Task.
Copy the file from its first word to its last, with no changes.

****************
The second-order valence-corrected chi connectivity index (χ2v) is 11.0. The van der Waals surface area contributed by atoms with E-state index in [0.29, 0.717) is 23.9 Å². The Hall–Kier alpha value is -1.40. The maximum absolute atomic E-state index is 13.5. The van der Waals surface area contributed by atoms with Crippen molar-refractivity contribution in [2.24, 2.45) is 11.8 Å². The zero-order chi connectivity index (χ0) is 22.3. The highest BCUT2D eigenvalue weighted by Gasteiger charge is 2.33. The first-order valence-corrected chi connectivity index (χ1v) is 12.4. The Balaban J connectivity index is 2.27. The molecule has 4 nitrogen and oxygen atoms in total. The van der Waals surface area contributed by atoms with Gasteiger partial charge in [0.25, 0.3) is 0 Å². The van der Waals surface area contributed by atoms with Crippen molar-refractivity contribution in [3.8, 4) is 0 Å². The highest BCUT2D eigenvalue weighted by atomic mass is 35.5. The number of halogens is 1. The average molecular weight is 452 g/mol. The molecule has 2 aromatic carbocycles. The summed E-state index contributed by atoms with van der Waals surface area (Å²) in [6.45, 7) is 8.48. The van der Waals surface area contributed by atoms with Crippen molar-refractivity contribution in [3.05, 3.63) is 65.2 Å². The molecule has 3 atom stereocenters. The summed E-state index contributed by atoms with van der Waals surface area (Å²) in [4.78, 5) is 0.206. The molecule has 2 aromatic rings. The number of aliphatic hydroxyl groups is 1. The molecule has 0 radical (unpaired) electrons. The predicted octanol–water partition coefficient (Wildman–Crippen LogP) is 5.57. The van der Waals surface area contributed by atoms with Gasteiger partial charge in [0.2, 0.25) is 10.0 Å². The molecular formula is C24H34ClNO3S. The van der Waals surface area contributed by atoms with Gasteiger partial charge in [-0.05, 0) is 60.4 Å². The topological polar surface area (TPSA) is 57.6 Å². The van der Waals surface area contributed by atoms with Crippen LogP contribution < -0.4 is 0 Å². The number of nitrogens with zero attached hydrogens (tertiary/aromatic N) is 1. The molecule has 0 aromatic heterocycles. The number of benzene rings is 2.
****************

The second-order valence-corrected chi connectivity index (χ2v) is 11.0. The van der Waals surface area contributed by atoms with E-state index in [0.29, 0.717) is 23.9 Å². The Hall–Kier alpha value is -1.40. The maximum absolute atomic E-state index is 13.5. The van der Waals surface area contributed by atoms with Crippen molar-refractivity contribution in [2.24, 2.45) is 11.8 Å². The zero-order chi connectivity index (χ0) is 22.3. The highest BCUT2D eigenvalue weighted by Gasteiger charge is 2.33. The first-order valence-corrected chi connectivity index (χ1v) is 12.4. The Balaban J connectivity index is 2.27. The molecule has 4 nitrogen and oxygen atoms in total. The van der Waals surface area contributed by atoms with Gasteiger partial charge in [0.25, 0.3) is 0 Å². The van der Waals surface area contributed by atoms with Crippen molar-refractivity contribution in [3.8, 4) is 0 Å². The highest BCUT2D eigenvalue weighted by atomic mass is 35.5. The number of halogens is 1. The average molecular weight is 452 g/mol. The molecule has 2 aromatic carbocycles. The summed E-state index contributed by atoms with van der Waals surface area (Å²) in [6.45, 7) is 8.48. The van der Waals surface area contributed by atoms with Crippen molar-refractivity contribution in [3.05, 3.63) is 65.2 Å². The molecule has 3 atom stereocenters. The summed E-state index contributed by atoms with van der Waals surface area (Å²) in [4.78, 5) is 0.206. The molecule has 2 aromatic rings. The number of aliphatic hydroxyl groups is 1. The molecule has 0 radical (unpaired) electrons. The predicted octanol–water partition coefficient (Wildman–Crippen LogP) is 5.57. The van der Waals surface area contributed by atoms with Gasteiger partial charge in [0.2, 0.25) is 10.0 Å². The molecular formula is C24H34ClNO3S. The van der Waals surface area contributed by atoms with Gasteiger partial charge in [-0.05, 0) is 60.4 Å². The topological polar surface area (TPSA) is 57.6 Å². The van der Waals surface area contributed by atoms with Crippen LogP contribution < -0.4 is 0 Å². The number of nitrogens with zero attached hydrogens (tertiary/aromatic N) is 1. The molecule has 0 aromatic heterocycles. The number of benzene rings is 2.